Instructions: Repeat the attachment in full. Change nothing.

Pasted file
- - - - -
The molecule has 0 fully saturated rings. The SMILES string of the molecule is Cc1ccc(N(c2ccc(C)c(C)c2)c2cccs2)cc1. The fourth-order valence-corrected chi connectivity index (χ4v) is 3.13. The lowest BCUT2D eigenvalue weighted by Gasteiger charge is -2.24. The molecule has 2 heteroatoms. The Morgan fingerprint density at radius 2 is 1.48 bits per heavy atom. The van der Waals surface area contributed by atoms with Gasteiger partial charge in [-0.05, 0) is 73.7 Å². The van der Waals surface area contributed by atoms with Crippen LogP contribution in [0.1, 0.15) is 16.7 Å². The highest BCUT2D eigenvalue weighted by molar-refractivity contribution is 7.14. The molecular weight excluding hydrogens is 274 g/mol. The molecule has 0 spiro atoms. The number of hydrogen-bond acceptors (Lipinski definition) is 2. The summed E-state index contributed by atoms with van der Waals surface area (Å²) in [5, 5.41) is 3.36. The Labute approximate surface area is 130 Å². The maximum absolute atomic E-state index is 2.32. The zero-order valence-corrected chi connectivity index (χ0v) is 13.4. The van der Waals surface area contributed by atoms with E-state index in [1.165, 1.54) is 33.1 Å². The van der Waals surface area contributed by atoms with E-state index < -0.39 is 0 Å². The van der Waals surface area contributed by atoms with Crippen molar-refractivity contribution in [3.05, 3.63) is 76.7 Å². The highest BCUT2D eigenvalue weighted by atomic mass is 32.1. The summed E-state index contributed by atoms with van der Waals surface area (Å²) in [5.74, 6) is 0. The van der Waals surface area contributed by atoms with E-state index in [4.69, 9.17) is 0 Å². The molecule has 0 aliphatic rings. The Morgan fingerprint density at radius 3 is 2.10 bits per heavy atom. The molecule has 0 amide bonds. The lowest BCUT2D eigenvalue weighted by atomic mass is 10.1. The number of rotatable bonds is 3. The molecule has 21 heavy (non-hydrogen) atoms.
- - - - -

The molecule has 0 fully saturated rings. The SMILES string of the molecule is Cc1ccc(N(c2ccc(C)c(C)c2)c2cccs2)cc1. The fourth-order valence-corrected chi connectivity index (χ4v) is 3.13. The lowest BCUT2D eigenvalue weighted by Gasteiger charge is -2.24. The molecule has 2 heteroatoms. The Morgan fingerprint density at radius 2 is 1.48 bits per heavy atom. The van der Waals surface area contributed by atoms with Gasteiger partial charge in [-0.05, 0) is 73.7 Å². The van der Waals surface area contributed by atoms with Crippen LogP contribution in [0.1, 0.15) is 16.7 Å². The highest BCUT2D eigenvalue weighted by molar-refractivity contribution is 7.14. The molecular weight excluding hydrogens is 274 g/mol. The molecule has 0 spiro atoms. The number of hydrogen-bond acceptors (Lipinski definition) is 2. The summed E-state index contributed by atoms with van der Waals surface area (Å²) in [5, 5.41) is 3.36. The Labute approximate surface area is 130 Å². The maximum absolute atomic E-state index is 2.32. The zero-order valence-corrected chi connectivity index (χ0v) is 13.4. The van der Waals surface area contributed by atoms with E-state index in [1.165, 1.54) is 33.1 Å². The van der Waals surface area contributed by atoms with E-state index < -0.39 is 0 Å². The van der Waals surface area contributed by atoms with Crippen molar-refractivity contribution in [3.05, 3.63) is 76.7 Å². The highest BCUT2D eigenvalue weighted by atomic mass is 32.1. The summed E-state index contributed by atoms with van der Waals surface area (Å²) in [5.74, 6) is 0. The van der Waals surface area contributed by atoms with E-state index in [4.69, 9.17) is 0 Å². The molecule has 0 aliphatic rings. The Morgan fingerprint density at radius 3 is 2.10 bits per heavy atom. The molecule has 0 amide bonds. The lowest BCUT2D eigenvalue weighted by atomic mass is 10.1. The number of rotatable bonds is 3. The molecule has 21 heavy (non-hydrogen) atoms.